The Uruguayan Chamber of Deputies has passed legislation banning all online gambling in the country, except sports betting.
According to a report on G3 Newswire, the Deputies passed the new regulations earlier this week which will result in a number of offshore operators withdrawing from the market.
The new laws deem casino games such as poker, roulette, slots and other online gambling games as illegal in Uruguay and extends the power over sports betting to the Uruguayan executive branch.
Deputies reportedly approved the new law which was pushed by the governing party of Uruguay, Frente Amplio.
It will now be put to a vote before the upper Chamber of Senators, who are expected to follow suit.
According to the report, the new reforms make up a larger piece of legislation known as the Accountability Law, which was proposed by the executive branch and supported by President Tabare Vazquez.
The Accountability Law aims to improve financial transparency to support the federal budget and in turn economic growth in the country.
The new reforms do not explicitly address how the online gambling ban will be addressed, but reports in July revealed the government was planning on blocking gambling websites via Internet Service Providers (ISPs).
Uruguay’s Undersecretary of Economy, Pablo Ferreri, explained that while online gambling is already prohibited in the country, there are no controls in place which prevents Uruguayans from engaging in the activity.
The online gambling ban has come as a surprise to many who believed the government was considering regulating the industry. While gambling services have been controlled by a state-run monopoly, lawmakers have attempted to enact a more liberalised gambling system over the past few years.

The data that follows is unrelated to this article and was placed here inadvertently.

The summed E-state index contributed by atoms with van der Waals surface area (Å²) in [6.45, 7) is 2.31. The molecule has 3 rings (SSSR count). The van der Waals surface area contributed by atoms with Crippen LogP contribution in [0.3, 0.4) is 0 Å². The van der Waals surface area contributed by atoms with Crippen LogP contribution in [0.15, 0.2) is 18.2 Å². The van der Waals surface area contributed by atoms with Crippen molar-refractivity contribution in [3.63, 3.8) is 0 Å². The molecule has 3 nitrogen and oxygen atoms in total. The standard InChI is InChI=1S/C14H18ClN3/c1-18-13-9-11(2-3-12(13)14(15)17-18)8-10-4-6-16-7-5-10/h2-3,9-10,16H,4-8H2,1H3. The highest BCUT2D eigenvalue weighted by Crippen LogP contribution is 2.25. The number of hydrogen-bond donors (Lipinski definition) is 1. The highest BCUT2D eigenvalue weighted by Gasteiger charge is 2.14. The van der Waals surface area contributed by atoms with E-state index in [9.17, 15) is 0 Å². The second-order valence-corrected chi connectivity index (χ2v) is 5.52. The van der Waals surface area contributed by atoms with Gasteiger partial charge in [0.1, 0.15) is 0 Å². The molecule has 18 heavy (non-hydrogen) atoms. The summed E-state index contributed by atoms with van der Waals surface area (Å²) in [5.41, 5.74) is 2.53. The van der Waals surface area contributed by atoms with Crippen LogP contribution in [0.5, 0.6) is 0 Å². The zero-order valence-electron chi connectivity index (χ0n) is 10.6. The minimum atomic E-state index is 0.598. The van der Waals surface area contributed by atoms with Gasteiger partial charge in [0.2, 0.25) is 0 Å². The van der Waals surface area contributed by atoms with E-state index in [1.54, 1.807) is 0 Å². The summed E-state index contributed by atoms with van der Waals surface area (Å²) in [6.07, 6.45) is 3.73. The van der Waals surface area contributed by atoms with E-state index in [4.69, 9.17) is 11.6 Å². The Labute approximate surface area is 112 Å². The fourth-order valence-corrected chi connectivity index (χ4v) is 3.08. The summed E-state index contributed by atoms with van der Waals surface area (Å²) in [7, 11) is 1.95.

The possibility of a regulated industry has caused a lot of controversies, with workers from state casinos striking after new reforms legalising online gambling were proposed.
The National Federation of Uruguayan Gaming (FENAJU) also warned that new gaming laws, which accept international gambling operators, would impact the country financially since offshore operators would “earn millions of dollars without being regulated and strictly controlled by the economic authorities.”
Land-based casinos will also be affected by the new reforms due to an additional tax on slot machine payouts and table wins included.
The Uruguayan Casino Control Board recently revealed that casino gambling was on the rise, with a 6.5 percent increase in the number of bets placed at local casinos.
But lawmakers have questioned the government’s plan to increase taxes on gaming.
Deputy of the National Party (Partido Nacional) Jorge Gandini highlighted that illegal activity continues to grow but the government is more focused on taxing “legal gaming” and changing “gaming rules” for both mixed and private casinos.
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